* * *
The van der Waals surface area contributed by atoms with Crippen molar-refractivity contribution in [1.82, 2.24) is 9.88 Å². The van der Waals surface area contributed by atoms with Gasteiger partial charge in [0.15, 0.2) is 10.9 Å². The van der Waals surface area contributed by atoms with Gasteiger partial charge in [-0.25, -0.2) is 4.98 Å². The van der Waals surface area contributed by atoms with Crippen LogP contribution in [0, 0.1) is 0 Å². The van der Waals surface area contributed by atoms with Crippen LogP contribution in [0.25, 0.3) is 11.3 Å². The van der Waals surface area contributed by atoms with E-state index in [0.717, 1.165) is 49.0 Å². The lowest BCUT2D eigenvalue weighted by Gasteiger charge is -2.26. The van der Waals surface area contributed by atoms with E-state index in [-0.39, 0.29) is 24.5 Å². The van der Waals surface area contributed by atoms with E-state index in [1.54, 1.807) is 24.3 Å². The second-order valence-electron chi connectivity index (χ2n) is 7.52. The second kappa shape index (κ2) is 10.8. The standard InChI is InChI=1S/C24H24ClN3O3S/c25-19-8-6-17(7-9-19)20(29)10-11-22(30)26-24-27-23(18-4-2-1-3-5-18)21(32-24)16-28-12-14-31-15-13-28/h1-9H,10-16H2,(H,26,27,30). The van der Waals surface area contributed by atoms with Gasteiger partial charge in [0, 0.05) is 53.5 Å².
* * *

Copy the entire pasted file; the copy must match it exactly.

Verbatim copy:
The van der Waals surface area contributed by atoms with Crippen molar-refractivity contribution in [1.82, 2.24) is 9.88 Å². The van der Waals surface area contributed by atoms with Gasteiger partial charge in [0.15, 0.2) is 10.9 Å². The van der Waals surface area contributed by atoms with Gasteiger partial charge in [-0.25, -0.2) is 4.98 Å². The van der Waals surface area contributed by atoms with Crippen LogP contribution in [0, 0.1) is 0 Å². The van der Waals surface area contributed by atoms with Crippen LogP contribution in [0.25, 0.3) is 11.3 Å². The van der Waals surface area contributed by atoms with E-state index in [0.717, 1.165) is 49.0 Å². The lowest BCUT2D eigenvalue weighted by Gasteiger charge is -2.26. The van der Waals surface area contributed by atoms with E-state index in [-0.39, 0.29) is 24.5 Å². The van der Waals surface area contributed by atoms with E-state index in [1.54, 1.807) is 24.3 Å². The second-order valence-electron chi connectivity index (χ2n) is 7.52. The second kappa shape index (κ2) is 10.8. The standard InChI is InChI=1S/C24H24ClN3O3S/c25-19-8-6-17(7-9-19)20(29)10-11-22(30)26-24-27-23(18-4-2-1-3-5-18)21(32-24)16-28-12-14-31-15-13-28/h1-9H,10-16H2,(H,26,27,30). The van der Waals surface area contributed by atoms with Gasteiger partial charge in [0, 0.05) is 53.5 Å².